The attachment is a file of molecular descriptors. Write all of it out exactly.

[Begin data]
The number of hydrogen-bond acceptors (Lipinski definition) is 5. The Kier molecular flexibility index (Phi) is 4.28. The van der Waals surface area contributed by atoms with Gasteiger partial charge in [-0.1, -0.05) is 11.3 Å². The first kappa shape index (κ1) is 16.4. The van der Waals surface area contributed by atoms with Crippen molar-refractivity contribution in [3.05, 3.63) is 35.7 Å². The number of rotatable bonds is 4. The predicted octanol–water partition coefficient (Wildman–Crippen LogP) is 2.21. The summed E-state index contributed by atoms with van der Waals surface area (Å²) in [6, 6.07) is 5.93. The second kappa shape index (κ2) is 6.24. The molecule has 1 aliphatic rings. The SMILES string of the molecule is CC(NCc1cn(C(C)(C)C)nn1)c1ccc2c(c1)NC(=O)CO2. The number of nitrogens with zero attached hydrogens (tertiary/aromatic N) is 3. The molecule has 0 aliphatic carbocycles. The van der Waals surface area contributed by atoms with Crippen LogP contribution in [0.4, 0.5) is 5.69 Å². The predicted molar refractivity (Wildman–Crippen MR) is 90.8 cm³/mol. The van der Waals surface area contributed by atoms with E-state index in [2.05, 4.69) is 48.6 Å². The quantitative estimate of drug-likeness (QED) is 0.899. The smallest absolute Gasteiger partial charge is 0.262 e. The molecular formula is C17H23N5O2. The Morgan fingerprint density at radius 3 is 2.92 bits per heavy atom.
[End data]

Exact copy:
The number of hydrogen-bond acceptors (Lipinski definition) is 5. The Kier molecular flexibility index (Phi) is 4.28. The van der Waals surface area contributed by atoms with Gasteiger partial charge in [-0.1, -0.05) is 11.3 Å². The first kappa shape index (κ1) is 16.4. The van der Waals surface area contributed by atoms with Crippen molar-refractivity contribution in [3.05, 3.63) is 35.7 Å². The number of rotatable bonds is 4. The predicted octanol–water partition coefficient (Wildman–Crippen LogP) is 2.21. The summed E-state index contributed by atoms with van der Waals surface area (Å²) in [6, 6.07) is 5.93. The second kappa shape index (κ2) is 6.24. The molecule has 1 aliphatic rings. The SMILES string of the molecule is CC(NCc1cn(C(C)(C)C)nn1)c1ccc2c(c1)NC(=O)CO2. The number of nitrogens with zero attached hydrogens (tertiary/aromatic N) is 3. The molecule has 0 aliphatic carbocycles. The van der Waals surface area contributed by atoms with Crippen LogP contribution in [0.4, 0.5) is 5.69 Å². The predicted molar refractivity (Wildman–Crippen MR) is 90.8 cm³/mol. The van der Waals surface area contributed by atoms with E-state index in [2.05, 4.69) is 48.6 Å². The quantitative estimate of drug-likeness (QED) is 0.899. The smallest absolute Gasteiger partial charge is 0.262 e. The molecular formula is C17H23N5O2. The Morgan fingerprint density at radius 3 is 2.92 bits per heavy atom.